Even though you can place the order now, it doesn't ship until August.
Today's interesting tech news is that Microsoft is giving away - free as in beer - the Microsoft Virtual Server 2005 product. The reason this giveaway is grabbing headlines is that MVS 2005 can host Linux - free as in speech - on top of Windows. This will make it easier for Windows shops to try their hand at hosting tons of Linux servers (although without abandoning Windows). Welcoming the neighbors in (for free) is an unexpected move by Microsoft!
So the news lead me to read some more about recent goings-on in the world of virtualization. What I found was interesting...Continue reading "Free MVS, Xen, and Intel"
I was thinking of wasting a few hours this weekend to go through the hackery necessary to dual-boot OS X and Windows XP on my new Mini. But today, Apple releases Boot Camp, a free tool to make it easy.
Boot Camp comes with a disk full of Windows drivers for the Mac graphics, networking, audio, 802.11, and Bluetooth chipsets, plus support for Apple keyboards and the iMac brightness control. And a Startup control panel for Windows. This is not a hacked-together offering.
Dual booting is not as good as virtualization. Though the rapid release of Boot Camp suggests that once free virtualization is possible, Apple will support it too. (Red Box anyone?)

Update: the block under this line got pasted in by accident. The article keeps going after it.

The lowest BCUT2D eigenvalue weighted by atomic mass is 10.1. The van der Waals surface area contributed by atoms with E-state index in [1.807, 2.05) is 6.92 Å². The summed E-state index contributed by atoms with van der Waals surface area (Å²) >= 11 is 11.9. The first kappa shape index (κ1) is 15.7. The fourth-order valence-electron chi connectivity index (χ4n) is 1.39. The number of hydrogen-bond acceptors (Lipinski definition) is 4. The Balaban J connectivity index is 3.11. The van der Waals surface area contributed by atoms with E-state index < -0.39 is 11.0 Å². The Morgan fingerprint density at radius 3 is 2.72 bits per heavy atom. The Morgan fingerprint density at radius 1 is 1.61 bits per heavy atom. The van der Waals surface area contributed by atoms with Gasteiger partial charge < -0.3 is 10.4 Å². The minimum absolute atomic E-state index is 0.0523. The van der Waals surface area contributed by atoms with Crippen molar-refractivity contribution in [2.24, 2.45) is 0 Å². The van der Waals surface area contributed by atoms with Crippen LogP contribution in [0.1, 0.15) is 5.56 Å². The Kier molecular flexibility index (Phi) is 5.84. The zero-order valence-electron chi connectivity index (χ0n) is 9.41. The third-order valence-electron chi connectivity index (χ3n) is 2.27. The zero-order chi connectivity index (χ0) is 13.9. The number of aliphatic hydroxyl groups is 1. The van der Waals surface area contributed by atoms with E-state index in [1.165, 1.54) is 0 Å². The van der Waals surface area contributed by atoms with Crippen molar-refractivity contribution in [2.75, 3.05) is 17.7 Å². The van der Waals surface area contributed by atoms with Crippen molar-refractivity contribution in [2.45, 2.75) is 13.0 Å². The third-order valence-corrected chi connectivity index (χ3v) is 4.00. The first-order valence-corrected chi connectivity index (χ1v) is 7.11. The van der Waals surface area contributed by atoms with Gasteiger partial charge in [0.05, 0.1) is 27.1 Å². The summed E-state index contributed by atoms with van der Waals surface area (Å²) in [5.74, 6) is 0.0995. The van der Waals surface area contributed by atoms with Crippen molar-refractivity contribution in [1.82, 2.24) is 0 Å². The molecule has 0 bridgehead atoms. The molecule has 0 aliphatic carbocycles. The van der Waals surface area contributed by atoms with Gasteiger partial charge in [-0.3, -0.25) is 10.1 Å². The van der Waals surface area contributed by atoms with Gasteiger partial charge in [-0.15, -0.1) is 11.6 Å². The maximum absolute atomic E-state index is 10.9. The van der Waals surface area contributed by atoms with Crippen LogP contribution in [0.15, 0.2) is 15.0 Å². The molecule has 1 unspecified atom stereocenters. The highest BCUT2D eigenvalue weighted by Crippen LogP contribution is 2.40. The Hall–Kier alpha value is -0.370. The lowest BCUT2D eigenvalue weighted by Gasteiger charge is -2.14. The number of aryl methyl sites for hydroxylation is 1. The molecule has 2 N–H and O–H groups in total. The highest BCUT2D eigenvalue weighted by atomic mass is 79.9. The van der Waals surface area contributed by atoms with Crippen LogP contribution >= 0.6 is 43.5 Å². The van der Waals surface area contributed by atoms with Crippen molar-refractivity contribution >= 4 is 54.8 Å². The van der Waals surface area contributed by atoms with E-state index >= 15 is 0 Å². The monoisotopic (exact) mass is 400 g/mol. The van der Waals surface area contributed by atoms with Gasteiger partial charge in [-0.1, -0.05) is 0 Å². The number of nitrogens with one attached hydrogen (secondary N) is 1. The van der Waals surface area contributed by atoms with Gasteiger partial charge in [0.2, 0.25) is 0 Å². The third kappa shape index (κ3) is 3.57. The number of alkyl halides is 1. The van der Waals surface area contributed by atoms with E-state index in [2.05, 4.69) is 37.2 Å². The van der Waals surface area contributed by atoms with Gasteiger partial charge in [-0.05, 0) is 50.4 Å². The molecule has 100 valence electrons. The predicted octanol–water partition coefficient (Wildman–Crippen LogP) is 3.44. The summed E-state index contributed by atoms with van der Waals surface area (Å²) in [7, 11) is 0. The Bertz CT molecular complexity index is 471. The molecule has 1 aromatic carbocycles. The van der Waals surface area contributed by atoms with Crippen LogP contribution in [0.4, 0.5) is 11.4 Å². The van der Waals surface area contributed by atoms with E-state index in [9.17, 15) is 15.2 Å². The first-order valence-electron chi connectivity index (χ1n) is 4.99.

But dual-boot is good enough to play the ocassional game on XP. Yay! (Still, if you know Chris Sawyer, please tell him that we'd be happy to buy a copy of the old RCT2 if he ever decides to port it to OS X, now that it's on Intel.)
I wonder when (or if) Apple resellers will start selling Macs preconfigured dual-boot. That will be the right Christmas present for my mom and dad.
Update: The instructions say "You must use a single-disc, full-install Windows XP CD that includes Service Pack 2. You cannot use an upgrade version of Windows XP, or install an earlier version of Windows XP and update it later to SP2."
Naturally, I didn't believe it and tried my XP 1.0 install disk. And naturally, it didn't work. XP installed, but it did not know how to reboot cleanly (power switch worked!), and it did not have access to any networking devices, thus the impossibility of upgrading to SP2. The Apple drivers for ethernet and 802.11 weren't able to install on pre-SP2 XP because some needed files were missing.
Oy, as entertaining as it was to see XP on my Mac, Windows is very unpleasant when it is missing drivers. And Windows Setup is slow. After spending about an hour to run through XP setup and failing, I held down the "option" key on reboot to go back to OS X (thankfully unharmed). Boot Camp erased the XP partition in about 2 seconds. Back to normal.
Maybe I'll pick up a copy of SP2 to try it. Maybe.
Hm.... Intel Macs arrive early; then Vista is delayed to 2007; Boot Camp goes beta; Intel's upcoming VT will enable virtualization of Windows; and Xen 3.0 is ready to roll with it. Will all the pieces come together in OS X Leopard before Christmas 2006? Watching the latest attack on Windows share is like watching a crash in slow motion. Drama!